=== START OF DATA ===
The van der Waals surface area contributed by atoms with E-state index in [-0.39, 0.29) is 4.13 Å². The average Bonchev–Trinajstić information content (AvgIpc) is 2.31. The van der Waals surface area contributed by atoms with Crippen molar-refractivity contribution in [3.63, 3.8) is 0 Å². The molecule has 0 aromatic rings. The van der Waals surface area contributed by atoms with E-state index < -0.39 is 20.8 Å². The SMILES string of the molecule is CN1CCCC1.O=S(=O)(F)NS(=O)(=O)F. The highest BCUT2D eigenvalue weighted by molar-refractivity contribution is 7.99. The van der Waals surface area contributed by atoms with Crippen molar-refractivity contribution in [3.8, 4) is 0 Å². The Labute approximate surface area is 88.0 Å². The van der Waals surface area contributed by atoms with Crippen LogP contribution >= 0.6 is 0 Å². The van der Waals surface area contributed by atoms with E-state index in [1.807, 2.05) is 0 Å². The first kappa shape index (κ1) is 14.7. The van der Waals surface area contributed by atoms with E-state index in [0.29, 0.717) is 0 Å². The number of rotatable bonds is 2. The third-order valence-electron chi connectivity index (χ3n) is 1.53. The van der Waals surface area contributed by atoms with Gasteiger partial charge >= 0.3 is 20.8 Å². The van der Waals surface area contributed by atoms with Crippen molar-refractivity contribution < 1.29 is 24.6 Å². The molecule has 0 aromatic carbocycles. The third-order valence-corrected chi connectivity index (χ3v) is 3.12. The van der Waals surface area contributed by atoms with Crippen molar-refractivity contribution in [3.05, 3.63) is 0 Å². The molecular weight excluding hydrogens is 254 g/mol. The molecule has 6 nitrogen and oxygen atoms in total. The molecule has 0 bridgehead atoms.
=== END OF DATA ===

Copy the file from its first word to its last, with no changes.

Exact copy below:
The van der Waals surface area contributed by atoms with E-state index in [-0.39, 0.29) is 4.13 Å². The average Bonchev–Trinajstić information content (AvgIpc) is 2.31. The van der Waals surface area contributed by atoms with Crippen molar-refractivity contribution in [3.63, 3.8) is 0 Å². The molecule has 0 aromatic rings. The van der Waals surface area contributed by atoms with E-state index < -0.39 is 20.8 Å². The SMILES string of the molecule is CN1CCCC1.O=S(=O)(F)NS(=O)(=O)F. The highest BCUT2D eigenvalue weighted by molar-refractivity contribution is 7.99. The van der Waals surface area contributed by atoms with Crippen molar-refractivity contribution in [3.8, 4) is 0 Å². The Labute approximate surface area is 88.0 Å². The van der Waals surface area contributed by atoms with Crippen LogP contribution >= 0.6 is 0 Å². The van der Waals surface area contributed by atoms with E-state index in [1.807, 2.05) is 0 Å². The first kappa shape index (κ1) is 14.7. The van der Waals surface area contributed by atoms with E-state index in [0.29, 0.717) is 0 Å². The number of rotatable bonds is 2. The third-order valence-electron chi connectivity index (χ3n) is 1.53. The van der Waals surface area contributed by atoms with Gasteiger partial charge >= 0.3 is 20.8 Å². The van der Waals surface area contributed by atoms with Crippen molar-refractivity contribution < 1.29 is 24.6 Å². The molecule has 0 aromatic carbocycles. The third-order valence-corrected chi connectivity index (χ3v) is 3.12. The van der Waals surface area contributed by atoms with Crippen molar-refractivity contribution in [3.05, 3.63) is 0 Å². The molecular weight excluding hydrogens is 254 g/mol. The molecule has 6 nitrogen and oxygen atoms in total. The molecule has 0 bridgehead atoms.